Shared from the 5/7/2019 Houston Chronicle eEdition

Speak up for safety

Plant workers must report problems they see.

If you see something, say something.

That’s good advice in this era when airports, train stations, schools and even churches have become settings for terrorist acts. It’s a good slogan for neighborhoods trying to work with police to reduce crime.

It’s also what you should do at work, especially if it’s at a job site where dangerous chemicals and materials are stored or handled. If you see something, say something before a tragedy occurs. It’s no longer safe, if it ever was, to count on companies to spot and respond to safety risks on their own, or to just assume Texas’ overly lenient regulators will do their jobs.

Speaking up and insisting on a response might have prevented the deadly fire last month at the KMCO plant in Crosby. Three contract workers who say they were injured have filed a lawsuit accusing company officials of knowing about a leaky valve before the explosion that the defective device may have caused.

If it’s true that managers knew of the leaky valve beforehand and ignored it, then it’s possible that plant worker James Earl Mangum, 27, of Daisetta might still be alive had they addressed it.

Ignoring employees’ safety concerns risks tragic incidents such as the fire at KMCO, but it also increases the risk of future incidents, too. Too often, plant workers won’t report a problem to a supervisor because past allegations have fallen on deaf ears. And workers who might report concerns to outside authorities have to weigh both the risks to their jobs and the likelihood that officials will act.

That may have been a problem at both the KMCO plant and the March 17 fire at the Intercontinental Terminals Co. chemical storage facility in Deer Park. Both facilities have been cited numerous times over the years for violating air and water pollution regulations. That’s evidence that the Texas Commission on Environmental Quality isn’t doing its job.

A recent report says a chemical fire or explosion occurs almost every six weeks in the Houston region. Elena Craft of the Environmental Defense Fund says that’s because “the state agency responsible for ensuring chemical plant safety is missing in action.”

If Texans can’t trust the TCEQ to protect them, they’ll stop reporting violations. That only ups the risks for all of us.

So, it was good to see Harris County Commissioners Court approve the hiring of four new prosecutors to investigate environmental crimes. The two prosecutors currently assigned to that duty handle 400 to 500 cases a year, but most involve smaller companies or individuals accused of illegal dumping and water pollution.

With more lawyers in that division, District Attorney Kim Ogg can look at bigger targets. Her office has already charged ITC with five misdemeanor counts for releasing chemicals into the Tucker Bayou during the fire. Ogg took a similarly aggressive stance by charging Arkema with failing to properly store highly combustible chemicals that ignited and polluted the air during Hurricane Harvey.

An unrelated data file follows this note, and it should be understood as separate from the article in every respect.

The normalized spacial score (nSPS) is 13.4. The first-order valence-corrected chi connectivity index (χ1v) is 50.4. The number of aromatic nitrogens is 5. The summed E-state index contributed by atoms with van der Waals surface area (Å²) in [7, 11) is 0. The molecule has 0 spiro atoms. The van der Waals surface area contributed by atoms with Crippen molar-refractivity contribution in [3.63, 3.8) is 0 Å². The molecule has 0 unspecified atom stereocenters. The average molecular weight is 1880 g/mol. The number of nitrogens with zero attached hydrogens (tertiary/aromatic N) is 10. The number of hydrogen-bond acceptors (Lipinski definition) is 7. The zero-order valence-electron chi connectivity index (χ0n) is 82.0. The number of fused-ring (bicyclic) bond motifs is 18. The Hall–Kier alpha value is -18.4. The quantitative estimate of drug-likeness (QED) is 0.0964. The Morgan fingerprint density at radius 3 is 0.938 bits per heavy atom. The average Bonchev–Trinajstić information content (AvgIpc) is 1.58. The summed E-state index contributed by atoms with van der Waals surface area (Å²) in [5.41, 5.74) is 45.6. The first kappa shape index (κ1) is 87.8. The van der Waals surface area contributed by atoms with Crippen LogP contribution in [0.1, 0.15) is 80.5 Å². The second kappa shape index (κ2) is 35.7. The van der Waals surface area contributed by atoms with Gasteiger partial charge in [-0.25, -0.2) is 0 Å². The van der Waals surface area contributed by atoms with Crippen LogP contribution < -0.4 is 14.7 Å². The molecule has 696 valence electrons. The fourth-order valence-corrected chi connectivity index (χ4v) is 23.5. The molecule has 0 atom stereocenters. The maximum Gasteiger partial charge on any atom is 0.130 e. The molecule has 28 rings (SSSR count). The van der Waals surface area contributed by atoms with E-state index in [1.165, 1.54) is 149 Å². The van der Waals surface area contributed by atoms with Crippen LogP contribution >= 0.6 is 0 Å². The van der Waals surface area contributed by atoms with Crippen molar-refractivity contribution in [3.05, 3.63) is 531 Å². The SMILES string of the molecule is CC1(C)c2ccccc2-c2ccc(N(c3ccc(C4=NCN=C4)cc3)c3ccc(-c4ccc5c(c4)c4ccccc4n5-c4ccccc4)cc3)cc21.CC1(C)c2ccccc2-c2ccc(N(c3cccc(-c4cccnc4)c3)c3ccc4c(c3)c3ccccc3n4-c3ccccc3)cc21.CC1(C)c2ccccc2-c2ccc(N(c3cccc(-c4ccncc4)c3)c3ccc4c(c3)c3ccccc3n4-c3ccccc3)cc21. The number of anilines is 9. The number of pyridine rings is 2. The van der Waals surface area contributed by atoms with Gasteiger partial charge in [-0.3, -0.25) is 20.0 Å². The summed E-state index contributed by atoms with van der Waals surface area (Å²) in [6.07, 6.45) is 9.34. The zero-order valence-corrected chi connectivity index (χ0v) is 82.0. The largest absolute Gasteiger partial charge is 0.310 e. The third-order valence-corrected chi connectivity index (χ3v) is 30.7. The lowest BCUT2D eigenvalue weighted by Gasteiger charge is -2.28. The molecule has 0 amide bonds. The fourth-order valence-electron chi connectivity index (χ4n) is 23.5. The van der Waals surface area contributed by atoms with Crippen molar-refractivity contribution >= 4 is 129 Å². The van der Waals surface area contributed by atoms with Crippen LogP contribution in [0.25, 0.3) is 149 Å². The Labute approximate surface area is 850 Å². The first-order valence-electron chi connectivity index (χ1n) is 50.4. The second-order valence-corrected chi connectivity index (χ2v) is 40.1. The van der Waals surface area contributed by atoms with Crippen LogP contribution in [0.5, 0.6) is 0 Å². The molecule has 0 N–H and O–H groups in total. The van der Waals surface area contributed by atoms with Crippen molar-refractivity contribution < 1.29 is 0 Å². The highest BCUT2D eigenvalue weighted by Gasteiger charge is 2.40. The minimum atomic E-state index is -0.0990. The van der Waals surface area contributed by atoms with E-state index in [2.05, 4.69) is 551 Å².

That same aggressiveness should lead the county to invest more in the Pollution Control Services Department. In February, it received a 28 percent budget increase, about $1.2 million, but the Deer Park and KMCO fires occurring within three weeks of each other stretched its resources to monitor air and water quality.

County leaders have been smart to make other improvements, too. The pollution department didn’t have a website to give the public real-time air quality data during the ITC fire, so Harris County Judge Lina Hidalgo got an ad hoc group of county employees to design one. They did it in eight hours. Hidalgo also directed the county health department to hire 11 private contractors at a cost of $375,000 to help monitor the air and bill ITC for the expense. In all, the county planned to bill ITC nearly $2 million for expenses, including costs incurred by emergency and law enforcement agencies.

Making environmental rules breakers pay for their crimes is crucial. That can happen only if agencies at every level of government charged with monitoring chemical and other dangerous facilities do their jobs. They can’t put job creation above environmental protection. Voters should show the door to politicians who urge officials to join their club of corporate sycophants.

Meanwhile, more workers need to find their voice and remember: when you see something, say something. Don’t be afraid to tell a supervisor that you noticed a leaky valve or improperly stored materials or inadequate safety procedures. Then say if he or she doesn’t report the problem to the appropriate regulatory agency, you will. Say you would rather be fired than become a fatality.

Some workplace incidents are unavoidable. Others never would have occurred if someone who saw something, said something. Anyone can do that. Just open your mouth and speak to whoever will listen. Don’t let your silence seal your fate.

See this article in the e-Edition Here